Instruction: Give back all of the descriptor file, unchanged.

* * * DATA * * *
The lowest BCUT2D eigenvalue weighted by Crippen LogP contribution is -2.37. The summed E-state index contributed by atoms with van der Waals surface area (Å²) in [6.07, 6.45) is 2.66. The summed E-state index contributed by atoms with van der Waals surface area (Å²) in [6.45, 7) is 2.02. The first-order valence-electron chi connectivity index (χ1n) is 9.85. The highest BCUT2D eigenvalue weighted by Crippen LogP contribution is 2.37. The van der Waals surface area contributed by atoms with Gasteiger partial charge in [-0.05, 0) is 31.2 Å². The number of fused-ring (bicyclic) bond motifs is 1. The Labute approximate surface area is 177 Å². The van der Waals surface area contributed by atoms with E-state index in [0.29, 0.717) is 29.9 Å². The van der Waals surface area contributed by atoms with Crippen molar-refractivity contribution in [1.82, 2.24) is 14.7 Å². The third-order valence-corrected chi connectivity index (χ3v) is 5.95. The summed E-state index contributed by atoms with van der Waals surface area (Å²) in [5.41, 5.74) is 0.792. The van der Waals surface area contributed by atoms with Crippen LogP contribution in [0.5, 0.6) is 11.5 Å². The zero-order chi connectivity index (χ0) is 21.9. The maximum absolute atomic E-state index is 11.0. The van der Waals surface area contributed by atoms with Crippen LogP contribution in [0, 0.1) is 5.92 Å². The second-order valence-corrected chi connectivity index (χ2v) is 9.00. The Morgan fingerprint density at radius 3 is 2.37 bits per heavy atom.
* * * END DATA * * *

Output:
The lowest BCUT2D eigenvalue weighted by Crippen LogP contribution is -2.37. The summed E-state index contributed by atoms with van der Waals surface area (Å²) in [6.07, 6.45) is 2.66. The summed E-state index contributed by atoms with van der Waals surface area (Å²) in [6.45, 7) is 2.02. The first-order valence-electron chi connectivity index (χ1n) is 9.85. The highest BCUT2D eigenvalue weighted by Crippen LogP contribution is 2.37. The van der Waals surface area contributed by atoms with Gasteiger partial charge in [-0.05, 0) is 31.2 Å². The number of fused-ring (bicyclic) bond motifs is 1. The Labute approximate surface area is 177 Å². The van der Waals surface area contributed by atoms with E-state index in [0.29, 0.717) is 29.9 Å². The van der Waals surface area contributed by atoms with Crippen molar-refractivity contribution in [1.82, 2.24) is 14.7 Å². The third-order valence-corrected chi connectivity index (χ3v) is 5.95. The summed E-state index contributed by atoms with van der Waals surface area (Å²) in [5.41, 5.74) is 0.792. The van der Waals surface area contributed by atoms with Crippen LogP contribution in [0.5, 0.6) is 11.5 Å². The zero-order chi connectivity index (χ0) is 21.9. The maximum absolute atomic E-state index is 11.0. The van der Waals surface area contributed by atoms with Crippen LogP contribution in [0, 0.1) is 5.92 Å². The second-order valence-corrected chi connectivity index (χ2v) is 9.00. The Morgan fingerprint density at radius 3 is 2.37 bits per heavy atom.